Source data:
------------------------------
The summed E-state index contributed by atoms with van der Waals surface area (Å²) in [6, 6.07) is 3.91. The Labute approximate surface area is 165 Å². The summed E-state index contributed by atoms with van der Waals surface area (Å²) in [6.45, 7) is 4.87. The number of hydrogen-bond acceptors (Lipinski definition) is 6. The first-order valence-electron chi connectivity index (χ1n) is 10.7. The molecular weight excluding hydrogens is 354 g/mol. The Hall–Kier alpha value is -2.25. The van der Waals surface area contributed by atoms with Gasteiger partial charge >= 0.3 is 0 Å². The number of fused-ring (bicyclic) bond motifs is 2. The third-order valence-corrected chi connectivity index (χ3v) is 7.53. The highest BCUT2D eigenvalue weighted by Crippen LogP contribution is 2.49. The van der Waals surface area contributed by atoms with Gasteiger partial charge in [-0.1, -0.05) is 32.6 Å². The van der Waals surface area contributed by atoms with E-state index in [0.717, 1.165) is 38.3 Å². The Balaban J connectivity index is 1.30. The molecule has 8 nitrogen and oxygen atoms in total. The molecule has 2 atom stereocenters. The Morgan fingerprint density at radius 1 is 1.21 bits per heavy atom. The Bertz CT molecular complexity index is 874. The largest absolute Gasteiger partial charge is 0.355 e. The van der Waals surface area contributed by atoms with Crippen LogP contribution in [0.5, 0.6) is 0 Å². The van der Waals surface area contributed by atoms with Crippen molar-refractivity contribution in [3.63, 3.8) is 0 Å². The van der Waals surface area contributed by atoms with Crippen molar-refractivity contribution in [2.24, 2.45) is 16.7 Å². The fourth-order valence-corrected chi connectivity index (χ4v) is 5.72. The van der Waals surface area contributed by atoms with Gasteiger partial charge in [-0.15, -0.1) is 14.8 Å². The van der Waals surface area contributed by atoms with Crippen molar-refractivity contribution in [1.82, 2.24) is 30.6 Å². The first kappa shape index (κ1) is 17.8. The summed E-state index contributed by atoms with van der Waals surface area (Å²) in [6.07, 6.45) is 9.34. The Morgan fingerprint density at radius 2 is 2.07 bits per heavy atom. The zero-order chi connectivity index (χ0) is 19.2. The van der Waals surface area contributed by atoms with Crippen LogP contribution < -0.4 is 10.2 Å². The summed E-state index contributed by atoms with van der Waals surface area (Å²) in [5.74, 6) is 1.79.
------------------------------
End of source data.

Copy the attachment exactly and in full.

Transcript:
The summed E-state index contributed by atoms with van der Waals surface area (Å²) in [6, 6.07) is 3.91. The Labute approximate surface area is 165 Å². The summed E-state index contributed by atoms with van der Waals surface area (Å²) in [6.45, 7) is 4.87. The number of hydrogen-bond acceptors (Lipinski definition) is 6. The first-order valence-electron chi connectivity index (χ1n) is 10.7. The molecular weight excluding hydrogens is 354 g/mol. The Hall–Kier alpha value is -2.25. The van der Waals surface area contributed by atoms with Gasteiger partial charge >= 0.3 is 0 Å². The number of fused-ring (bicyclic) bond motifs is 2. The third-order valence-corrected chi connectivity index (χ3v) is 7.53. The highest BCUT2D eigenvalue weighted by Crippen LogP contribution is 2.49. The van der Waals surface area contributed by atoms with Gasteiger partial charge in [-0.1, -0.05) is 32.6 Å². The van der Waals surface area contributed by atoms with E-state index in [0.717, 1.165) is 38.3 Å². The Balaban J connectivity index is 1.30. The molecule has 8 nitrogen and oxygen atoms in total. The molecule has 2 atom stereocenters. The Morgan fingerprint density at radius 1 is 1.21 bits per heavy atom. The Bertz CT molecular complexity index is 874. The largest absolute Gasteiger partial charge is 0.355 e. The van der Waals surface area contributed by atoms with Crippen LogP contribution in [0.5, 0.6) is 0 Å². The van der Waals surface area contributed by atoms with Crippen molar-refractivity contribution in [3.63, 3.8) is 0 Å². The van der Waals surface area contributed by atoms with Crippen molar-refractivity contribution in [2.24, 2.45) is 16.7 Å². The fourth-order valence-corrected chi connectivity index (χ4v) is 5.72. The van der Waals surface area contributed by atoms with Gasteiger partial charge in [-0.15, -0.1) is 14.8 Å². The van der Waals surface area contributed by atoms with Crippen molar-refractivity contribution in [1.82, 2.24) is 30.6 Å². The first kappa shape index (κ1) is 17.8. The summed E-state index contributed by atoms with van der Waals surface area (Å²) in [6.07, 6.45) is 9.34. The Morgan fingerprint density at radius 2 is 2.07 bits per heavy atom. The zero-order chi connectivity index (χ0) is 19.2. The van der Waals surface area contributed by atoms with Crippen LogP contribution < -0.4 is 10.2 Å². The summed E-state index contributed by atoms with van der Waals surface area (Å²) in [5.74, 6) is 1.79.